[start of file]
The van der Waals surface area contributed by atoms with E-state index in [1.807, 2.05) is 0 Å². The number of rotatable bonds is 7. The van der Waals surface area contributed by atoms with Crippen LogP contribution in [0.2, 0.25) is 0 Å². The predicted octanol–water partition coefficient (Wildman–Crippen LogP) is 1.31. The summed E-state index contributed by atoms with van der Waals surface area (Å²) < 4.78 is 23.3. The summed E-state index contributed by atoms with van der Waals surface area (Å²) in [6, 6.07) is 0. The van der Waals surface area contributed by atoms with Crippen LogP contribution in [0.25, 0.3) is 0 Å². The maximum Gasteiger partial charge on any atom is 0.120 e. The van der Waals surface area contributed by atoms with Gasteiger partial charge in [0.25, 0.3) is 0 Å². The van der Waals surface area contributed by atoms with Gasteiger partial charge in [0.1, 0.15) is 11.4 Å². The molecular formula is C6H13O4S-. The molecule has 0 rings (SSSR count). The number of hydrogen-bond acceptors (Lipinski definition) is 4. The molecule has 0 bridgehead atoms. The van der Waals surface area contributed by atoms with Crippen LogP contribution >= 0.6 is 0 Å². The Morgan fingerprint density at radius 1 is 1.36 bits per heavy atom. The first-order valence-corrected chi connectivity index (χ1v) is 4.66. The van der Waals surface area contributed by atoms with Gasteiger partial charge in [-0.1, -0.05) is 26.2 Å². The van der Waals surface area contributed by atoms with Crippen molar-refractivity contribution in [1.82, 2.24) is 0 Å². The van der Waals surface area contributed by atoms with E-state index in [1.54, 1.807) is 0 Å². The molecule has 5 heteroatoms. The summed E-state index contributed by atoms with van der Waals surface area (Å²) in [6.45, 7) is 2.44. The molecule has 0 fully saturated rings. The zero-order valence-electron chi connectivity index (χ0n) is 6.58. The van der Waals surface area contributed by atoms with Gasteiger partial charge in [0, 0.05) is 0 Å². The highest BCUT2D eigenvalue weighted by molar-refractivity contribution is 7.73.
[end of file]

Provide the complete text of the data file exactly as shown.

The van der Waals surface area contributed by atoms with E-state index in [1.807, 2.05) is 0 Å². The number of rotatable bonds is 7. The van der Waals surface area contributed by atoms with Crippen LogP contribution in [0.2, 0.25) is 0 Å². The predicted octanol–water partition coefficient (Wildman–Crippen LogP) is 1.31. The summed E-state index contributed by atoms with van der Waals surface area (Å²) < 4.78 is 23.3. The summed E-state index contributed by atoms with van der Waals surface area (Å²) in [6, 6.07) is 0. The van der Waals surface area contributed by atoms with Crippen LogP contribution in [0.25, 0.3) is 0 Å². The maximum Gasteiger partial charge on any atom is 0.120 e. The van der Waals surface area contributed by atoms with Gasteiger partial charge in [0.25, 0.3) is 0 Å². The van der Waals surface area contributed by atoms with Gasteiger partial charge in [0.1, 0.15) is 11.4 Å². The molecular formula is C6H13O4S-. The molecule has 0 rings (SSSR count). The number of hydrogen-bond acceptors (Lipinski definition) is 4. The molecule has 0 bridgehead atoms. The van der Waals surface area contributed by atoms with Crippen LogP contribution >= 0.6 is 0 Å². The Morgan fingerprint density at radius 1 is 1.36 bits per heavy atom. The first-order valence-corrected chi connectivity index (χ1v) is 4.66. The van der Waals surface area contributed by atoms with Gasteiger partial charge in [-0.1, -0.05) is 26.2 Å². The van der Waals surface area contributed by atoms with Crippen molar-refractivity contribution in [1.82, 2.24) is 0 Å². The van der Waals surface area contributed by atoms with E-state index in [1.54, 1.807) is 0 Å². The molecule has 5 heteroatoms. The summed E-state index contributed by atoms with van der Waals surface area (Å²) in [6.45, 7) is 2.44. The molecule has 0 fully saturated rings. The zero-order valence-electron chi connectivity index (χ0n) is 6.58. The van der Waals surface area contributed by atoms with Gasteiger partial charge in [0, 0.05) is 0 Å². The highest BCUT2D eigenvalue weighted by molar-refractivity contribution is 7.73.